“Aldo” is on display through November as part of the Seoul Biennale of Architecture and Urbanism in South Korea. Photo: Paul Kim
“Aldo” appropriates Dutch architect Aldo van Eyck’s signature climbing frame and reconfigures three of them to construct a sort of pavilion that visitors are encouraged to occupy and interact with. Photo: Dongwoo Yim
“Aldo” co-designer Julia Jamrozik, assistant professor of architecture at UB, lounges in the play structure at the opening of the biennale. Photo: Coryn Kempster
Once the Seoul Biennale concludes in November, the designers will work with the curators to find “Aldo” a new life in a public space somewhere either in Seoul or in Buffalo. Photo: Rafael Luna
Published October 10, 2019
Uniting people through play. That’s the idea behind an installation representing Buffalo as part of the Cities Exhibition of the Seoul Biennale of Architecture and Urbanism in South Korea, with the theme of “Collective City.”
It was created by Julia Jamrozik, assistant professor of architecture in the School of Architecture and Planning, and her design partner Coryn Kempster, an adjunct assistant professor in the school.
They are the design team behind “Full Circle,” a swing structure situated on a vacant lot on Buffalo’s culturally diverse West Side.
Their Seoul Biennale structure — titled “Aldo: a social infrastructure” — was conceived as a statement about political and social division, and people’s penchant for burying their heads in their smartphones, ignoring the people — and the world — around them. Their message? Simple social infrastructures like “Aldo” can bring people together to share a playful exchange and acknowledge commonalities, if only for a few moments.
“In a time of grave disunity in the United States, these simple sparks of interaction have the potential to, however briefly, bring together people who might otherwise occupy different worlds,” Jamrozik explains. “They offer a chance for people to leave the echo chamber of social media and interact in real time with a neighbor.”
Jamrozik and Kempster found inspiration in the opportunistic infill-urbanism of Aldo van Eyck, the post-World War II Dutch architect renowned for creating playspaces in bombed out and vacant areas across Amsterdam.
They saw parallels between the derelict spaces that van Eyck worked in across his city and the abundance of empty lots and oversized streets across neighborhoods of Buffalo still struggling to regain their footing after decades of decline. Both presented opportunities to convert underutilized urban spaces into something that could unite people.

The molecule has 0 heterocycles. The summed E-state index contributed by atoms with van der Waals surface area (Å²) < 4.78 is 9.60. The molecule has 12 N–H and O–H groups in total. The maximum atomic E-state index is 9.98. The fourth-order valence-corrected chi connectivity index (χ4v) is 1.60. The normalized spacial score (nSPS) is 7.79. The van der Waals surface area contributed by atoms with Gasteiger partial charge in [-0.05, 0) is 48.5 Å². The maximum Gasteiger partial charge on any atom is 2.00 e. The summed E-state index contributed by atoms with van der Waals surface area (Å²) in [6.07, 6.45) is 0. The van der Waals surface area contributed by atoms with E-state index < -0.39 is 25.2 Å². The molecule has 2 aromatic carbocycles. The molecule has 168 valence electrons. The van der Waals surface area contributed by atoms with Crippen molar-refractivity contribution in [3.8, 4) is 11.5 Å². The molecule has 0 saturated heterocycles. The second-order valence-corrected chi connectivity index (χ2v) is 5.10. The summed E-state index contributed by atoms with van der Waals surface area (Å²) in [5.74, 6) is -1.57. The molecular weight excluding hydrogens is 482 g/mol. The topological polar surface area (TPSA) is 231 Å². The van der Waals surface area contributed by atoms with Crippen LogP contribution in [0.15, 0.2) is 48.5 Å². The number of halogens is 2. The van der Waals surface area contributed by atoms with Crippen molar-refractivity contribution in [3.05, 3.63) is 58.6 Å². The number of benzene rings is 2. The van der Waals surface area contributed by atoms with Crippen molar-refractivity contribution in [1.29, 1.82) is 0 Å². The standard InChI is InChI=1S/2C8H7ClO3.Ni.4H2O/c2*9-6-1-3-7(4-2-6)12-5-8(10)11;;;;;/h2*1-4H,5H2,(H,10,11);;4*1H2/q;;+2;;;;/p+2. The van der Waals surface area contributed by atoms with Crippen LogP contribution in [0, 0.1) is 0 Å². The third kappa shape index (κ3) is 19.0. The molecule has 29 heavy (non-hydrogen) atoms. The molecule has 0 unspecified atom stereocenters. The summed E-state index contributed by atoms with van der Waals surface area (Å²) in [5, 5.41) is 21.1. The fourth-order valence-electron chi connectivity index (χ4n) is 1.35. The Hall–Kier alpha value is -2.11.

“One of the things we observed in Buffalo is that playgrounds are some of the only places where people from different economic and racial backgrounds come together and find commonalities,” Jamrozik.
“Where otherwise there seems to be lots of division and ways of separating people, playgrounds bring them together in a seamless, natural way,” she adds.
Measuring 14 feet by 16 feet by 8 feet, “Aldo” appropriates van Eyck’s signature climbing frame and reconfigures three of them to construct a striking magenta collective space, a sort of pavilion that visitors are encouraged to occupy and interact with by climbing, leaning and lounging in it and on it. The structure is on display in Donuimun Museum Village in Seoul.
“We were influenced so much by van Eyck because he saw opportunities for making the city a more humanistic place through a network of play areas that he saw as urban furniture that could be occupied by people,” Jamrozik says.
She and Kempster were invited by curators Dongwoo Yim and Rafael Luna to submit a proposal to the “Cities Exhibition,” which spotlights conditions and interventions that exist in more than 80 cities across the globe, including Buffalo, Madrid, Beirut, Boston, Detroit, Sao Paulo and Stockholm.
“Aldo” is the latest in a series of play structures created by Jamrozik and Kempster, who were commissioned for similar projects in Toronto, as well as Cleveland. They are constructing more playsculptures in Western New York — in Jamestown, Cassadaga and Lyndonville — as part of funding they received through the “Play Everywhere Challenge” organized by the non-profit KaBOOM! and supported by the Ralph C. Wilson Jr. Foundation.
Jamrozik and Kempster envision a Buffalo where a series of social infrastructures across the city can contribute in different ways to the making of community and public spaces through small, incremental efforts.
Once the Seoul Biennale concludes in November, the designers will work with the curators to find “Aldo” a new life, perhaps in a new configuration in a public space somewhere either in Seoul or Buffalo.